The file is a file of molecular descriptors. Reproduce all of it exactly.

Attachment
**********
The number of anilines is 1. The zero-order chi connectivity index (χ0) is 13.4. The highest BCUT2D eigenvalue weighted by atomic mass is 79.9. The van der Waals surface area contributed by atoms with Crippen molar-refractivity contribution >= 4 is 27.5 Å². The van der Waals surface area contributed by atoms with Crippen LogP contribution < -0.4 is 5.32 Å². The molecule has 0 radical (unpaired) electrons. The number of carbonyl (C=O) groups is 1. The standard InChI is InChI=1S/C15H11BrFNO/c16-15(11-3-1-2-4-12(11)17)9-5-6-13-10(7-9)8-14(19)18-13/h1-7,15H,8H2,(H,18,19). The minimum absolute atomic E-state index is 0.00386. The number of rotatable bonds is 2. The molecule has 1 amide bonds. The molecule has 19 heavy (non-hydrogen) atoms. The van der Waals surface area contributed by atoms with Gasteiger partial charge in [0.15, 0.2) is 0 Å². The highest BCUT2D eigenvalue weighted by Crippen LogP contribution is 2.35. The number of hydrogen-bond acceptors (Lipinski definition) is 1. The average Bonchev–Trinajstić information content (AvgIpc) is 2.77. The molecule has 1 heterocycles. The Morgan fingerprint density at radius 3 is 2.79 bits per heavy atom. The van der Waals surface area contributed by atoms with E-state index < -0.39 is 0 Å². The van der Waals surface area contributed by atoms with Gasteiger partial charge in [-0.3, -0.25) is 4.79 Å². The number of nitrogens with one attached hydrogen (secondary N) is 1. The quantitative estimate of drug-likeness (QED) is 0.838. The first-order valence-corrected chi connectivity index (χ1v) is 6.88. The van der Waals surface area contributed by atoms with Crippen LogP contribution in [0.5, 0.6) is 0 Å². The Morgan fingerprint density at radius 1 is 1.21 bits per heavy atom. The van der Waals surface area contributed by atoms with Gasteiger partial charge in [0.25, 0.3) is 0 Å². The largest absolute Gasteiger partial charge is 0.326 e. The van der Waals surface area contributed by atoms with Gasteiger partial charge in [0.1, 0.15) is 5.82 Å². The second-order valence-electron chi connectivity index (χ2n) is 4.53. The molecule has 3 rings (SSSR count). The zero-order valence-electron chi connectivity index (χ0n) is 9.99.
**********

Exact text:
The number of anilines is 1. The zero-order chi connectivity index (χ0) is 13.4. The highest BCUT2D eigenvalue weighted by atomic mass is 79.9. The van der Waals surface area contributed by atoms with Crippen molar-refractivity contribution >= 4 is 27.5 Å². The van der Waals surface area contributed by atoms with Crippen LogP contribution < -0.4 is 5.32 Å². The molecule has 0 radical (unpaired) electrons. The number of carbonyl (C=O) groups is 1. The standard InChI is InChI=1S/C15H11BrFNO/c16-15(11-3-1-2-4-12(11)17)9-5-6-13-10(7-9)8-14(19)18-13/h1-7,15H,8H2,(H,18,19). The minimum absolute atomic E-state index is 0.00386. The number of rotatable bonds is 2. The molecule has 1 amide bonds. The molecule has 19 heavy (non-hydrogen) atoms. The van der Waals surface area contributed by atoms with Gasteiger partial charge in [0.15, 0.2) is 0 Å². The highest BCUT2D eigenvalue weighted by Crippen LogP contribution is 2.35. The number of hydrogen-bond acceptors (Lipinski definition) is 1. The average Bonchev–Trinajstić information content (AvgIpc) is 2.77. The molecule has 1 heterocycles. The Morgan fingerprint density at radius 3 is 2.79 bits per heavy atom. The van der Waals surface area contributed by atoms with E-state index < -0.39 is 0 Å². The van der Waals surface area contributed by atoms with Gasteiger partial charge in [-0.3, -0.25) is 4.79 Å². The number of nitrogens with one attached hydrogen (secondary N) is 1. The quantitative estimate of drug-likeness (QED) is 0.838. The first-order valence-corrected chi connectivity index (χ1v) is 6.88. The van der Waals surface area contributed by atoms with Crippen LogP contribution in [0.5, 0.6) is 0 Å². The Morgan fingerprint density at radius 1 is 1.21 bits per heavy atom. The van der Waals surface area contributed by atoms with Gasteiger partial charge in [0.25, 0.3) is 0 Å². The largest absolute Gasteiger partial charge is 0.326 e. The van der Waals surface area contributed by atoms with Gasteiger partial charge in [0.1, 0.15) is 5.82 Å². The second-order valence-electron chi connectivity index (χ2n) is 4.53. The molecule has 3 rings (SSSR count). The zero-order valence-electron chi connectivity index (χ0n) is 9.99.